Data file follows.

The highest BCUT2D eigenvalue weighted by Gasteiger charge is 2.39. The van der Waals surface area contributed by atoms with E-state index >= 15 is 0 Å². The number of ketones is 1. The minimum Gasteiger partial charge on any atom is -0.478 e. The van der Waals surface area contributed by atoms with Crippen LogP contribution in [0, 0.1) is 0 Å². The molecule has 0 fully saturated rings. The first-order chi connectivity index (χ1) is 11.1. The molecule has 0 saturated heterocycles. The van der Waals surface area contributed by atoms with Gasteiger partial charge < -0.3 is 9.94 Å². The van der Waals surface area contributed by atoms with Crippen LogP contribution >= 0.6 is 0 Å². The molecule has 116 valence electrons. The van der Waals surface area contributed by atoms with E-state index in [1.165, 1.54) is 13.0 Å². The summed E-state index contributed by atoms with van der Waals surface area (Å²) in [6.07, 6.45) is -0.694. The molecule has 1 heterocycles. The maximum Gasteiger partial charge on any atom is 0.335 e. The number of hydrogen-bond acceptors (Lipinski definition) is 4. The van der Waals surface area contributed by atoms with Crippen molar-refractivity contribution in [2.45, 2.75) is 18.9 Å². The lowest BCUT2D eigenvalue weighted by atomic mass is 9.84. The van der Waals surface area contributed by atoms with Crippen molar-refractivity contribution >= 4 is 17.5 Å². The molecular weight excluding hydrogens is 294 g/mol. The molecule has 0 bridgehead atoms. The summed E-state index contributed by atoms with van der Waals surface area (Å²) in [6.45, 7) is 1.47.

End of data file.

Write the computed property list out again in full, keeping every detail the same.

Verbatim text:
The highest BCUT2D eigenvalue weighted by Gasteiger charge is 2.39. The van der Waals surface area contributed by atoms with E-state index >= 15 is 0 Å². The number of ketones is 1. The minimum Gasteiger partial charge on any atom is -0.478 e. The van der Waals surface area contributed by atoms with Crippen LogP contribution in [0, 0.1) is 0 Å². The molecule has 0 fully saturated rings. The first-order chi connectivity index (χ1) is 11.1. The molecule has 0 saturated heterocycles. The van der Waals surface area contributed by atoms with Gasteiger partial charge < -0.3 is 9.94 Å². The van der Waals surface area contributed by atoms with Crippen LogP contribution >= 0.6 is 0 Å². The molecule has 116 valence electrons. The van der Waals surface area contributed by atoms with E-state index in [1.165, 1.54) is 13.0 Å². The summed E-state index contributed by atoms with van der Waals surface area (Å²) in [6.07, 6.45) is -0.694. The molecule has 1 heterocycles. The maximum Gasteiger partial charge on any atom is 0.335 e. The number of hydrogen-bond acceptors (Lipinski definition) is 4. The van der Waals surface area contributed by atoms with Crippen molar-refractivity contribution in [2.45, 2.75) is 18.9 Å². The lowest BCUT2D eigenvalue weighted by atomic mass is 9.84. The van der Waals surface area contributed by atoms with Crippen molar-refractivity contribution >= 4 is 17.5 Å². The molecular weight excluding hydrogens is 294 g/mol. The molecule has 0 bridgehead atoms. The summed E-state index contributed by atoms with van der Waals surface area (Å²) in [6.45, 7) is 1.47.